If you’ve followed my blog lately, you know I’ve been struggling to find time to write. (See my last blog post, “Winning the Fight to Write.”) My day job, as much as I love it, has dominated my time including after hours. The work load is often overwhelming and when I finally find free time, I’m exhausted. (Not the best time to write.) But there is good news.
Every November I literally run away for a week to write. And in the spirit of Henry David Thoreau, I run to a cabin in the woods. While I’ll admit it is more of a luxury cabin than a log cabin, it nevertheless is nestled in the north woods of Wisconsin and perched high above a lake.
Why run away to write? Well, in my case, I’m desperate to climb behind my keyboard and get back to work. I crave having a room with a view and nothing to distract me but a few chatty birds or occasionally a few foraging black bears.
But there are more benefits to running away to write in a cabin in the woods. What is better for a writer than to be alone with his thoughts? A time to pause and see the big picture. Time to think through a novel plot, craft a subplot, dream up a character or character flaws, catch up on your blog, or write an article that has been nagging you for months. A cabin in the woods is not only a place to work, it’s a place to do your best work.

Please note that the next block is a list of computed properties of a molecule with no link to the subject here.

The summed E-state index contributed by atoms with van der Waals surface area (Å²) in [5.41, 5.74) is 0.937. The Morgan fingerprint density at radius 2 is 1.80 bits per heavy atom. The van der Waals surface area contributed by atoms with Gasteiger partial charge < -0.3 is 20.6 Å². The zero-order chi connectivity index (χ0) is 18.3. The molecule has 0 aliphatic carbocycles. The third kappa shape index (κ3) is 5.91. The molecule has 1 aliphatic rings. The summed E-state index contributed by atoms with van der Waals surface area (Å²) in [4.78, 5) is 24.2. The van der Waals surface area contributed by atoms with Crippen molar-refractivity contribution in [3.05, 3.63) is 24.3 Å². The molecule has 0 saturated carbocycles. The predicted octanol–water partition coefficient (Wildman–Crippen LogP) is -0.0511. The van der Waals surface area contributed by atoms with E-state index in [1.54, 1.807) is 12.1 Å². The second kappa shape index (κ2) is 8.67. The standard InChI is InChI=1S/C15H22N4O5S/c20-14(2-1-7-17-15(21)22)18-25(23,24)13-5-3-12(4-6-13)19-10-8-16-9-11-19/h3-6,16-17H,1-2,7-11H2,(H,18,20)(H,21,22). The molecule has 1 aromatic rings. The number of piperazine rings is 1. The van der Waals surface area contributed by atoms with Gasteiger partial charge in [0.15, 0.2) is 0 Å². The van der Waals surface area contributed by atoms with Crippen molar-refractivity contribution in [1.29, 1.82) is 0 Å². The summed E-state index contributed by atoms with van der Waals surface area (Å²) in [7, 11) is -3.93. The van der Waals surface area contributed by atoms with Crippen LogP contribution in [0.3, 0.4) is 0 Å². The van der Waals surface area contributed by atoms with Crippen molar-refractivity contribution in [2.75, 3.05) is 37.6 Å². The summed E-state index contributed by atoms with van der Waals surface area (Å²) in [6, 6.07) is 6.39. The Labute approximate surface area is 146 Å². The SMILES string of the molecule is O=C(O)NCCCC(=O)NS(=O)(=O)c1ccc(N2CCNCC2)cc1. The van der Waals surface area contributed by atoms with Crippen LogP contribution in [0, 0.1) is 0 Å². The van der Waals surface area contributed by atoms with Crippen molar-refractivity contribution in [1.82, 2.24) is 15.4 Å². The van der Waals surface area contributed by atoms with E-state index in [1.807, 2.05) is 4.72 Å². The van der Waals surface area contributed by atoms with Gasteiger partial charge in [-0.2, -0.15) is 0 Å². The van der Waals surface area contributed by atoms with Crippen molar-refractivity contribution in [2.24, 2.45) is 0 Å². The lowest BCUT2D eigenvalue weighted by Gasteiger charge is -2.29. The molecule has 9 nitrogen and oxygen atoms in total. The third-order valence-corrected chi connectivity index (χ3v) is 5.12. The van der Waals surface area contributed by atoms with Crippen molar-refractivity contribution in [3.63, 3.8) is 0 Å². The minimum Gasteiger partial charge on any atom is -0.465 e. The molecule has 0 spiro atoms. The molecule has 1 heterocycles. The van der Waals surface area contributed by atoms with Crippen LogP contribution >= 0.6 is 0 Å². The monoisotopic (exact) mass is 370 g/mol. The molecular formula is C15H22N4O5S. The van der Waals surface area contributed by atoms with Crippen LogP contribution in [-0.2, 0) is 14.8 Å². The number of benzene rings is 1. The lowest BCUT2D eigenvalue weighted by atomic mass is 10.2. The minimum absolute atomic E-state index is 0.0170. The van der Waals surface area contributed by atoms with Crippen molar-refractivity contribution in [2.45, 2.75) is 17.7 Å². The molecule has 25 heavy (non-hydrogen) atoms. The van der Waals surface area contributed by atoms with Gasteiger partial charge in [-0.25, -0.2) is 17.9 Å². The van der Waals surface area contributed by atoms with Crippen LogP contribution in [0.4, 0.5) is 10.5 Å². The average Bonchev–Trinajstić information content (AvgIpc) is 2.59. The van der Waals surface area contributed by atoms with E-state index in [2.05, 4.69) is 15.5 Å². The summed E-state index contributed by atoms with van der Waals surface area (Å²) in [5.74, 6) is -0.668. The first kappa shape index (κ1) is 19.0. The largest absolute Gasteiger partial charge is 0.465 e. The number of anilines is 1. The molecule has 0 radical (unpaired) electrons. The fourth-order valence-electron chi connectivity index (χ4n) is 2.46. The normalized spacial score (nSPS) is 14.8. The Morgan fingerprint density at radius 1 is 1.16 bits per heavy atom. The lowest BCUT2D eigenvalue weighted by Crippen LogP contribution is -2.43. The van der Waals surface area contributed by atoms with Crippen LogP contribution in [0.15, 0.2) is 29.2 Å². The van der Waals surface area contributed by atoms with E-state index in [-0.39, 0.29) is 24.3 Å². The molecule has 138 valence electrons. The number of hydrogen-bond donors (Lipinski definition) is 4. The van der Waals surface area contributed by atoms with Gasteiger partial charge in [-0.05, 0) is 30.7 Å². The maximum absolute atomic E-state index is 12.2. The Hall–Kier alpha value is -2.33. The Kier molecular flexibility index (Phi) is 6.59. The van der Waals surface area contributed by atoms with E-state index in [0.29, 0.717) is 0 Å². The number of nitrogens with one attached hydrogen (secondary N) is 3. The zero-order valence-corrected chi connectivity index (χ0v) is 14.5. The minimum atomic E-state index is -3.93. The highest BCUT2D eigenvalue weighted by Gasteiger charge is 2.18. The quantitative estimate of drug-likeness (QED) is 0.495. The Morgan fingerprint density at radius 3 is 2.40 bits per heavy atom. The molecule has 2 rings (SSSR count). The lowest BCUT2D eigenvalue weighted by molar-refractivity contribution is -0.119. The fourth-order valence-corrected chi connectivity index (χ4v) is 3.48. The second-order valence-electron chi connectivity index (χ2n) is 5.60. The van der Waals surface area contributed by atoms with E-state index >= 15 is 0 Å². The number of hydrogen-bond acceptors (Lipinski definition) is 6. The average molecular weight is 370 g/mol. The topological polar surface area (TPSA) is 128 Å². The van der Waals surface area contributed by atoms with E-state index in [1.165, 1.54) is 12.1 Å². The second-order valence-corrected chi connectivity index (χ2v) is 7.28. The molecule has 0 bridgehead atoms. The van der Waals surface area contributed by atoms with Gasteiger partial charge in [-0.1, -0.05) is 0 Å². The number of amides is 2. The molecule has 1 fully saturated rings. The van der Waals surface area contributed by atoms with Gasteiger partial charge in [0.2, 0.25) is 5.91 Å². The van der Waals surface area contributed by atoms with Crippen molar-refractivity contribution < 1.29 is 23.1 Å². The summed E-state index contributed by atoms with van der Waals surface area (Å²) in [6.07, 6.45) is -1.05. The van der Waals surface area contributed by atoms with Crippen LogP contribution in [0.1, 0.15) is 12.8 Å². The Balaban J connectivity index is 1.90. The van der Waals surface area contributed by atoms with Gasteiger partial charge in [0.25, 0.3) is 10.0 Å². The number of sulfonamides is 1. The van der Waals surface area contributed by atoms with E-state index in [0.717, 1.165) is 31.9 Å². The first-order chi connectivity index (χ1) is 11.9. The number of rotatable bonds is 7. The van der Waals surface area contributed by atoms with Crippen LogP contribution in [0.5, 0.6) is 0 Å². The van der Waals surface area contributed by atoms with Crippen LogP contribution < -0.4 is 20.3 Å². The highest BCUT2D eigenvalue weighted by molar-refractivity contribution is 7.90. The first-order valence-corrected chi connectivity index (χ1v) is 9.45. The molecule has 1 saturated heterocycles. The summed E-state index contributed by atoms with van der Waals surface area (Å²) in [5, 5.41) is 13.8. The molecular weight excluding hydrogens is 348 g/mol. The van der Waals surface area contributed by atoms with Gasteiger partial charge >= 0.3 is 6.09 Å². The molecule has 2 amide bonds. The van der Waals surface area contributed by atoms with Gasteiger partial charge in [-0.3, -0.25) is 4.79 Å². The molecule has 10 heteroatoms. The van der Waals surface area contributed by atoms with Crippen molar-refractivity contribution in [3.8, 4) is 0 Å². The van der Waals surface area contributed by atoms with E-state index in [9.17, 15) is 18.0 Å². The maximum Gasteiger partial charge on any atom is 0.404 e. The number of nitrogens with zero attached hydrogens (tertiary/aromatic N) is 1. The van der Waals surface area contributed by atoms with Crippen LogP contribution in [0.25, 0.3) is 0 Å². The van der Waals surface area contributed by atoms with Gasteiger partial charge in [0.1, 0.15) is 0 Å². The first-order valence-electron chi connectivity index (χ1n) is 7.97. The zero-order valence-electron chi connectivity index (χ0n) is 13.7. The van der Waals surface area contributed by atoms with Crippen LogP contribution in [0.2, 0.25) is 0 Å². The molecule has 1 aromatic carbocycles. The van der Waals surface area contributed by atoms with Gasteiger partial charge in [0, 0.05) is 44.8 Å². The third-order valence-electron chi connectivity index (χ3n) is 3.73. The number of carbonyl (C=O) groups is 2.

And then there’s the quiet; that restful, peaceful quiet that reminds you how important it is to check-out of the rat race. As I remove my wristwatch, and take my life off the clock, my body beings to relax. After a few days in the cabin, I feel myself “come down” from the pace of the race. I begin to think with greater clarity—-perhaps because I’m writing in the early morning hours rather than late night. Ideas seem to free flow while I’m overlooking the lake. Productivity rises, inhibition falls. My confidence grows in direct proportion to the rest that refreshes me. And the image of “a writer in the woods” creates a magic all its own. Thoreau was on to something. He knew writing in the woods produces a certain power and inspiration as the writer retreats from his routine and gives his thoughts time to find their voice.
In just a few weeks, I’ll run away to write in a cabin in the woods and hopefully, in this writer’s paradise, my thoughts will run away with me.